AUBURN — A forensic analyst at the state’s crime lab said Tuesday that 20-year-old Romeo Parent’s DNA was found lodged in a crevice on a screwdriver identified by several witnesses as belonging to Michael McNaughton, who is charged with Parent’s murder.

The jury listened to crime lab workers describe at length the process of identifying stains and smears on items that may be linked to the crime on the ninth day of testimony at McNaughton’s trial in Androscoggin County Superior Court.

DNA analyst Jennifer Sabean testified that she received evidence from the crime scene in a wooded area in Greene where police believe Parent was stabbed and strangled to death as well as from Jug Stream in Monmouth, where Parent’s stripped and bound body was later recovered.

The screwdriver was recovered from the wooded area in Greene, where investigators also found Parent’s shirt and pants. Some witnesses said McNaughton told them he could use the tool as a weapon. 

Police also impounded a car that belonged to Nathan Morton, 25, of Greene, who prosecutors said drove McNaughton, 26, of Lewiston and Parent to the area where Parent was killed on the night of April 9, 2013. Morton testified earlier at the trial, now in its third week, in exchange for pleading guilty to conspiracy to commit murder and a 20-year prison sentence, half of which was suspended. A murder charge was dropped by prosecutors.

The only DNA that Sabean was able to match in Morton’s Volkswagen Passat belonged to William True, 20, of Lewiston, who was charged two weeks ago with murder in the case. True had initially confessed to a friend that he killed Parent. Witnesses have said True was at the scene of Parent’s slaying, but only kicked and punched Parent. The motive for Parent’s killing was reported by several witnesses as payback for Parent, who implicated True in a burglary a week before Parent was slain.

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Sabean said samples from the trunk of Morton’s car, where witnesses said Parent’s body was placed during transport from Greene to Monmouth, didn’t yield any matches to any of the suspects or the victim in the case.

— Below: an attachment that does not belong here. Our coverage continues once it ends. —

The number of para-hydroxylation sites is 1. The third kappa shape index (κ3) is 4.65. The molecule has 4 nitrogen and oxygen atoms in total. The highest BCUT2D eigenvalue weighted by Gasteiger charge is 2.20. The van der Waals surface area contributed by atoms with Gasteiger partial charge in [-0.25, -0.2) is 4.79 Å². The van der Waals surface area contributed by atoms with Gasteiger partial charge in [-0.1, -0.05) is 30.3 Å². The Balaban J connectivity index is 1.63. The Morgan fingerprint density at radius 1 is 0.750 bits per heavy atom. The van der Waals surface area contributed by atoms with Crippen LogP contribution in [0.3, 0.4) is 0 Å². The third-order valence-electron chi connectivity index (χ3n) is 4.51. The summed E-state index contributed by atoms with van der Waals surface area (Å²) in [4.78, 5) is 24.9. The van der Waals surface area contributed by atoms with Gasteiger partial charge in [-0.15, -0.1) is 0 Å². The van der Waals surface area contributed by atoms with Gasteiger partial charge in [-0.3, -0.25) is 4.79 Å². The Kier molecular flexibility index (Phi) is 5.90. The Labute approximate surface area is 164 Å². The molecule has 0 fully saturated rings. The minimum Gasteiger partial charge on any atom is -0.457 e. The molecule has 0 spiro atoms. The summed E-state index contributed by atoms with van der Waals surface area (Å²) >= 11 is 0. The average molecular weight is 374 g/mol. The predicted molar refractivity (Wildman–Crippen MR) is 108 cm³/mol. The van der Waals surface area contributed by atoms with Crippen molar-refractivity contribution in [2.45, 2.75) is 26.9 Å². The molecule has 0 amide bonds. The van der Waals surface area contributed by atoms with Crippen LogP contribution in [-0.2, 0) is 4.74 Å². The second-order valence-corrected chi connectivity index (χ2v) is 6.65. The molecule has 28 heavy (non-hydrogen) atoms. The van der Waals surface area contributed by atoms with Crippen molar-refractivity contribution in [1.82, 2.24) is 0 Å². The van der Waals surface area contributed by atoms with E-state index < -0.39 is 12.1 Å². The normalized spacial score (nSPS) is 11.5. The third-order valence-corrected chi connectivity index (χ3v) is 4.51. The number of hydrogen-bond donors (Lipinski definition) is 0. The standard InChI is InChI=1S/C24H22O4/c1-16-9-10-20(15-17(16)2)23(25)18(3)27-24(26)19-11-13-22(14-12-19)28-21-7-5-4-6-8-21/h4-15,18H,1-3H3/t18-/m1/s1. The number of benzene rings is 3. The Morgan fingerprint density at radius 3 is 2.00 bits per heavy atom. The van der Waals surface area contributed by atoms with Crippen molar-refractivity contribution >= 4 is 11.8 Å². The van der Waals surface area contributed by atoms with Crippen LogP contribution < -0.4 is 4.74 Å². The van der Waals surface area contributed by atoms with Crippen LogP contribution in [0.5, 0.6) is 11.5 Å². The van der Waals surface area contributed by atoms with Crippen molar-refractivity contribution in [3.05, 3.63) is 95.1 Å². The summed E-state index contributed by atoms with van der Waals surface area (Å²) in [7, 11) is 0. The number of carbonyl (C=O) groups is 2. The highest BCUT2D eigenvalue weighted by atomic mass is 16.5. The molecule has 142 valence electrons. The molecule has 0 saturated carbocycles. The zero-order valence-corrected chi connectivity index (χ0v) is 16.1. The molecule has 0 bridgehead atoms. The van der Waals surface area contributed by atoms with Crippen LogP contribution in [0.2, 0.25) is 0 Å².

The only match from the car came from the front passenger door and was identified as belonging to True, Sabean said.

The lab also tested True’s clothes and matched a stain on his jeans with Parent.

Strips of sheet used to bind Parent’s hands and feet contained his own DNA, as did blood found under Parent’s fingernails, Sabean said.

The only DNA matches to McNaughton were found on swabs of his hands and a face mask he owned, Sabean said.

During a break in the trial, the judge vetted an expert on false confessions whom the defense plans to call as soon as the state rests its case.

Justice MaryGay Kennedy ruled that she’ll allow Alan Hirsch to testify as an expert on the subject, but he won’t be allowed to offer his opinion specifically about McNaughton’s incriminating statements to police during an interrogation on the morning of April 12, 2013. The jury watched a video of that meeting in the courtroom on Monday, following along on a transcript.

Hirsch is a lawyer who, according to his website, teaches justice and law studies at Williams College and has testified as an expert in false confessions in nearly 100 cases in nearly a dozen states.

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